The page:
The coach sees that all of the guys vying for that spot have worked on more than just playbook comprehension.
“All of those guys know that this is their opportunity to lead this team so they watched in spring how they all made improvements in leadership, presence and the way that they carry themselves around the football team,” he said.
From Proehl’s perspective, the inadequacy that in-part cost Harris his starting job with Les Miles’ team is a non-issue now.
“I think that this offense fits (Harris) better than that offense at LSU,” Proehl said. “I feel like he’s more comfortable in it. Since he’s been here, I have not seen a problem with his accuracy, I have not.
“I give him a lot of credit because learning on the run is hard. You know you have a lot of stuff going through your head and you expect a lot of yourself. He expects a lot of himself and he’s continuing to try and perfect what he’s doing in our offense in two months.”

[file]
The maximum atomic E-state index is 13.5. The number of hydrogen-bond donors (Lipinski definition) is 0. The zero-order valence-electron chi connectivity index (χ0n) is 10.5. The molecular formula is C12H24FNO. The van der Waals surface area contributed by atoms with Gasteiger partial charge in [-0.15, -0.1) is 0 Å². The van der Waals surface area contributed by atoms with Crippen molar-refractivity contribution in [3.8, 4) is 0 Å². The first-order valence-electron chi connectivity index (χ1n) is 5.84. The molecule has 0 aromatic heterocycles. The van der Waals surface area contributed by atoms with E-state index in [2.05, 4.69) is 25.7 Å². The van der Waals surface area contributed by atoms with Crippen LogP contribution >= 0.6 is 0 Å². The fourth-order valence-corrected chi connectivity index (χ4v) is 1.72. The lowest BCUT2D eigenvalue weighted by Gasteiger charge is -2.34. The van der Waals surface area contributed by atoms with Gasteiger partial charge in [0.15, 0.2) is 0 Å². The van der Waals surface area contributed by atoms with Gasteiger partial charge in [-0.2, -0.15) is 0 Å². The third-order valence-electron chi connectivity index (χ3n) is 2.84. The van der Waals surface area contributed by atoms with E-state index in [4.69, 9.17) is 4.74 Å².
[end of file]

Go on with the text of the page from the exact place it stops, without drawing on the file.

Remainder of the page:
UNC is breaking in more than just new offensive skill players. The Tar Heels are learning the spacing and boundaries of their new practice space, Kenan Stadium, too.
“We had our coaches, managers and everybody do a walkthrough of practice (Tuesday),” Fedora said. “Still, the space and where we need to be, we can adjust to some things in the next practice. Overall, our guys adjusted really well to it. That’s not knowing where they’re going.”
Compared to the old Navy Field practice location, North Carolina is squeezed for space. Players have to be conscious of where they are on the field and what’s going on around them at a higher level with less field space.
The biggest place the limitations show up is in how the team is able to finish drills, according to Fedora.
“The logistics of how we’re practicing on this field and where everybody goes, in five days, I’m hoping that at that point, these guys will be relaxed and understand and we can focus more on being the best we can be instead of a drill and ‘Where do I go next,’” he said. “There’s some of that going on because of the unknown.”
It’s all happening as the program’s new practice facility is being built. That turns something new into something necessary and worth it.